- slide 1 of 5
The home office design plays a major role in personal productivity in the home office. Ergonomically designed workstations, lack of clutter, files and other equipment in easily retrievable spaces, optimal temperature control, optimal lighting, soothing color, refreshing indoor plants, glare-free computer monitors, and even comfortable clothing all help in maintaining a positive frame of mind and reducing stress, allowing for productive work.
The following ergonomic considerations when working in the computer reduce stress and boost productivity
- Positioning the top of the monitor below or at eye level and ensuring a gap of 24-36 inches between the monitor and the eyes.
- Placing the feet firmly on the floor, or on a foot rest.
- Reclining the chair posture to reduce vertebrae pressure.
Good home office organization tips include adopting a minimalist approach by stowing away everything not required for the day and throwing away everything not required at all. This clears not just the clutter but also the mind--and boosts productivity.
Image Credit: Wikimedia Commons
- slide 2 of 5
The computer is the most important tool and the lifeline for the home worker. Most home workers would be surprised to know the time wasted on the computer owing to inefficiency in doing the obvious. Ways to improve productivity when using the computer include
- Learning keyboard shortcuts for faster commands instead of wasting time with the mouse.
- Leveraging the full scope of the computer. For instance, it is not necessary to waste time arranging computer files in order, as one tends to do with physical files. Use the search function to retrieve the required file faster.
- Scheduling mental recollection and manual tasks such as filing receipts when waiting for the computer to boot up.
- Learning faster methods such as touch type or voice recognition.
- Keeping a white board or scribbling pad handy to jot down notes or important points without wasting time opening the word processor and switching between windows.
- slide 3 of 5
Communicating with the clients or employers ranks among the most important activity in the home office. Very often, waiting to connect or communicate is the biggest drag on home office productivity. The key to ensure productivity through efficient communication includes:
- Installing reliable and seamless communication systems.
- Having a backup modem and internet connection.
- Scheduling communications when the client or remote boss would be free and ready to talk.
- Using the fastest and most effective medium of communication.
- slide 4 of 5
The biggest impediment to home office productivity is distractions. A traditional office is work-centric without much scope for diversions, at least without the supervisor or other colleagues knowing. The home office is unsupervised domain, and work is just one element among various elements such as cooking food, cleaning the dishes, entertaining guests, caring for children, and other things. The biggest loss of productivity in the home office is taking frequent and long breaks or loss of concentration owing to other work.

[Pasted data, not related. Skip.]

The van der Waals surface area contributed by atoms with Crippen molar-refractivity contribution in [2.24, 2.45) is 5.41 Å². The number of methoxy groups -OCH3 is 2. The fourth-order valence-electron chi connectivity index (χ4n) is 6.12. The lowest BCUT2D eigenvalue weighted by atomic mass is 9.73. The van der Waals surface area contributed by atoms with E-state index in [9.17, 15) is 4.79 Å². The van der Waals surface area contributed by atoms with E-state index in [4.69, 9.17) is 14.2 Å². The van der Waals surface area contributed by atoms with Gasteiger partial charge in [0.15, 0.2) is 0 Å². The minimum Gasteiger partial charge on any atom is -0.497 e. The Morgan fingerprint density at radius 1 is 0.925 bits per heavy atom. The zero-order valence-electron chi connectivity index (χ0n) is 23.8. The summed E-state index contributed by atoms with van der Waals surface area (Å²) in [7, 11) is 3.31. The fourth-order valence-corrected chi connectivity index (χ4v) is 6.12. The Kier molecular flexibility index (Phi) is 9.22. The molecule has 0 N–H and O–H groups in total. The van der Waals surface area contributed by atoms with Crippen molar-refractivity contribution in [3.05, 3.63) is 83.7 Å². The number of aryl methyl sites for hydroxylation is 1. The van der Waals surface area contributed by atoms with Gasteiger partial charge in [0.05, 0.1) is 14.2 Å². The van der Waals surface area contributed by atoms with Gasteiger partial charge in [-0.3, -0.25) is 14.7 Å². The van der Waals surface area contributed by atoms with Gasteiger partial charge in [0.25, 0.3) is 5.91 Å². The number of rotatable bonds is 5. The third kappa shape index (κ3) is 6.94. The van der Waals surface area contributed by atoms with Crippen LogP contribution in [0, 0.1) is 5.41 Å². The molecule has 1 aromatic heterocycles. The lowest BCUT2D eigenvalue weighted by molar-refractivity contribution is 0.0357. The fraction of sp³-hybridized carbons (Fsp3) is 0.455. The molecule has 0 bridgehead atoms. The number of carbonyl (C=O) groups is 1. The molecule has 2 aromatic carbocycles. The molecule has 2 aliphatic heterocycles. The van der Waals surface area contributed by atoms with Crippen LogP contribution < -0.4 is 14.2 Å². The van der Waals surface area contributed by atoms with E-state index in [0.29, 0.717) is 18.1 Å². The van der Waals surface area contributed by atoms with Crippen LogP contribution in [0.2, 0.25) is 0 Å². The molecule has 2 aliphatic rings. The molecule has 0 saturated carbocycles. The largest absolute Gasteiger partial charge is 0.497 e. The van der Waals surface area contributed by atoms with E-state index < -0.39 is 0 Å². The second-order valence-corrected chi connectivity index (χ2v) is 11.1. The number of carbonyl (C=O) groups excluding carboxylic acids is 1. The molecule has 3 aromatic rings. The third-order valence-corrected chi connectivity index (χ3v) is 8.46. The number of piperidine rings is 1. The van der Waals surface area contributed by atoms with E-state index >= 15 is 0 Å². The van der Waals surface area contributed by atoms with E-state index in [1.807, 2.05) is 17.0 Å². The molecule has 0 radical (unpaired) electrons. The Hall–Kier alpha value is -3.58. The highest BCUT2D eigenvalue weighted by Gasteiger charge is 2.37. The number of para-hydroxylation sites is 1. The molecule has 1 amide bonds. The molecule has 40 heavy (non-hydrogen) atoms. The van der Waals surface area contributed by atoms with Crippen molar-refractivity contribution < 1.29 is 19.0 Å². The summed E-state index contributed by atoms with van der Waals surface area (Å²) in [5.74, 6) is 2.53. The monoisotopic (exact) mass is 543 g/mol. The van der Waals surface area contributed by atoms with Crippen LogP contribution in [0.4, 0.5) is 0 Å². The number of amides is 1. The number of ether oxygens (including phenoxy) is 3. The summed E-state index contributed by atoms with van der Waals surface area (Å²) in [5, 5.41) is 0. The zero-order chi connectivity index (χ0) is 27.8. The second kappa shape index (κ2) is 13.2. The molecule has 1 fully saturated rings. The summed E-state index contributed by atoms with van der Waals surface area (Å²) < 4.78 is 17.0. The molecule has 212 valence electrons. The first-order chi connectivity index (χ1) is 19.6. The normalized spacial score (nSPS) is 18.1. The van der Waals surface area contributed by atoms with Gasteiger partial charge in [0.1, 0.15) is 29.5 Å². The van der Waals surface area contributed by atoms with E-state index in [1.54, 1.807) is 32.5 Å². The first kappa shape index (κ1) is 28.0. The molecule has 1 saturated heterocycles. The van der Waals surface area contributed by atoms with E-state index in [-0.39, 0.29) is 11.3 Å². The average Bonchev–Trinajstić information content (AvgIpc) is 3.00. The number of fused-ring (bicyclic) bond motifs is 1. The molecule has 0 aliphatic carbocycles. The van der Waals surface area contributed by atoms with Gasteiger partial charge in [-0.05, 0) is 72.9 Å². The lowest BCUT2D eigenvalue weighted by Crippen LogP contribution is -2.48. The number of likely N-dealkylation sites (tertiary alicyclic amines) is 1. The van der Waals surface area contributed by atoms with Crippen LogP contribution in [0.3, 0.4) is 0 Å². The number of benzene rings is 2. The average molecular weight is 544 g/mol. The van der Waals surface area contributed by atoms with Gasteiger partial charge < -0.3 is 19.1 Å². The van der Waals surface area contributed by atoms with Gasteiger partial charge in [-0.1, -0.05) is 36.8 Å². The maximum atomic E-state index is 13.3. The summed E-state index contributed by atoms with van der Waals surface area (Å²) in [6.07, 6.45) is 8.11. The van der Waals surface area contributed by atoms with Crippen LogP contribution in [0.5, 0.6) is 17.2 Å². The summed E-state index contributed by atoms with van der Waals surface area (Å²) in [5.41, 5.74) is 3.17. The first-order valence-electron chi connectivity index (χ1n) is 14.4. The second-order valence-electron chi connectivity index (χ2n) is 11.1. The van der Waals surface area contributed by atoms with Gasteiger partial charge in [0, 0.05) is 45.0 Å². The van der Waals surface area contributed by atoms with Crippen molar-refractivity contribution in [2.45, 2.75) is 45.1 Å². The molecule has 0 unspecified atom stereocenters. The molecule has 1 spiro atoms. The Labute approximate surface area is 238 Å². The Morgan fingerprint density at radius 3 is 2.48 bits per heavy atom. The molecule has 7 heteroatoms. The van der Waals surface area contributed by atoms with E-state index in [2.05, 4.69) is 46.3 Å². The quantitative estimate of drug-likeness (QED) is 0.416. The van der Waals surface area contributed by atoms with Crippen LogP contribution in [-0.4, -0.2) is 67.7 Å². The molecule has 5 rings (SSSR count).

Ways to overcome such distractions include:
- Using distractions as breaks, and setting time limits for such breaks.
- Hiring help to do household chores. For instance, if hired help costs $10 an hour and the work fetches $20, hiring help is a better option than remaining distracted and losing the opportunity to earn more.
- Keeping the home office isolated and secluded from the rest of the home, with access restricted to other family members.
Working long hours without break can also lead to a decline in productivity. Take a walk, or indulge in some diversion such as playing minesweeper, but make sure such breaks do not take too long. Pomodoro timers are a good option for the same.
- slide 5 of 5
A home worker's guide to personal productivity is incomplete without mention of time management.
Another major impediment to productivity in the home office is procrastination. In the traditional office, employees focus on work during fixed hours and remain driven by targets. Home office usually comes with flextime, no supervision, and the ability to set one's own pace. The result is invariably procrastination.
The best solution is a combination of will power and adoption of effective time management techniques. Fix specific work hours and make a determined effort to work at full steam during such hours. A factor that helps develop will power to maintain focus and manage time better is remaining motivated.
The underlying solution to most productivity issues in the home office is treating the home office as an extension of the traditional office, with no difference in rules, protocols, and work intensity, with the only differences being not having to commute to work and being able to set one’s own hours.